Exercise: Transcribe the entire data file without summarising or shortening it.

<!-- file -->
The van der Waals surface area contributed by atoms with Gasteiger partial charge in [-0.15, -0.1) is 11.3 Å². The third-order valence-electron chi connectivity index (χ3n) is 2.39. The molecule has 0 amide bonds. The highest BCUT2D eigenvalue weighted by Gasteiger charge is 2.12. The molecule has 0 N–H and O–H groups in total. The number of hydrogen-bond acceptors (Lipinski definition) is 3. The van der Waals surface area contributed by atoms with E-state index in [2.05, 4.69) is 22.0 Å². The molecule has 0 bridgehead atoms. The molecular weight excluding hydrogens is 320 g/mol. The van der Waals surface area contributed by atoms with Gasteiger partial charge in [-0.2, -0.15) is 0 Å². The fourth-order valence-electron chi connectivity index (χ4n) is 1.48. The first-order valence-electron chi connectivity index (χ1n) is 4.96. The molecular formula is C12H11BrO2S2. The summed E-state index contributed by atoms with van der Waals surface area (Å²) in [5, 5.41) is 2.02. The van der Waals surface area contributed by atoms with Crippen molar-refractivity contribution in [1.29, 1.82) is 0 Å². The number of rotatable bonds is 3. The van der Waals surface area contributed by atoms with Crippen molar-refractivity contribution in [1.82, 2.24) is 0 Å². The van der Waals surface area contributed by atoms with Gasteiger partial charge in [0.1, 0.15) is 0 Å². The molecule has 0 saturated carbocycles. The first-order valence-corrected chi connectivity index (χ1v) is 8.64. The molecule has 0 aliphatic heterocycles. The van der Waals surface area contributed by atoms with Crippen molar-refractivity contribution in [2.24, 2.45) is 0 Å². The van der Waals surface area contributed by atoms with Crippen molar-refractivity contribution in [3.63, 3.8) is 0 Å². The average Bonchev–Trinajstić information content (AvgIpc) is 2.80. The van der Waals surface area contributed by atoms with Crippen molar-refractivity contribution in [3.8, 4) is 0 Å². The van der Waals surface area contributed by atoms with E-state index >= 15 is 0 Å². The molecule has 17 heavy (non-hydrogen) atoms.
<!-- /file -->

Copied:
The van der Waals surface area contributed by atoms with Gasteiger partial charge in [-0.15, -0.1) is 11.3 Å². The third-order valence-electron chi connectivity index (χ3n) is 2.39. The molecule has 0 amide bonds. The highest BCUT2D eigenvalue weighted by Gasteiger charge is 2.12. The molecule has 0 N–H and O–H groups in total. The number of hydrogen-bond acceptors (Lipinski definition) is 3. The van der Waals surface area contributed by atoms with E-state index in [2.05, 4.69) is 22.0 Å². The molecule has 0 bridgehead atoms. The molecular weight excluding hydrogens is 320 g/mol. The van der Waals surface area contributed by atoms with Gasteiger partial charge in [-0.2, -0.15) is 0 Å². The fourth-order valence-electron chi connectivity index (χ4n) is 1.48. The first-order valence-electron chi connectivity index (χ1n) is 4.96. The molecular formula is C12H11BrO2S2. The summed E-state index contributed by atoms with van der Waals surface area (Å²) in [5, 5.41) is 2.02. The van der Waals surface area contributed by atoms with Crippen molar-refractivity contribution in [1.29, 1.82) is 0 Å². The number of rotatable bonds is 3. The van der Waals surface area contributed by atoms with Crippen molar-refractivity contribution in [1.82, 2.24) is 0 Å². The van der Waals surface area contributed by atoms with Gasteiger partial charge in [0.1, 0.15) is 0 Å². The molecule has 0 saturated carbocycles. The first-order valence-corrected chi connectivity index (χ1v) is 8.64. The molecule has 0 aliphatic heterocycles. The van der Waals surface area contributed by atoms with Crippen molar-refractivity contribution in [2.24, 2.45) is 0 Å². The van der Waals surface area contributed by atoms with Crippen molar-refractivity contribution in [3.63, 3.8) is 0 Å². The average Bonchev–Trinajstić information content (AvgIpc) is 2.80. The van der Waals surface area contributed by atoms with Crippen molar-refractivity contribution in [3.8, 4) is 0 Å². The van der Waals surface area contributed by atoms with E-state index >= 15 is 0 Å². The molecule has 17 heavy (non-hydrogen) atoms.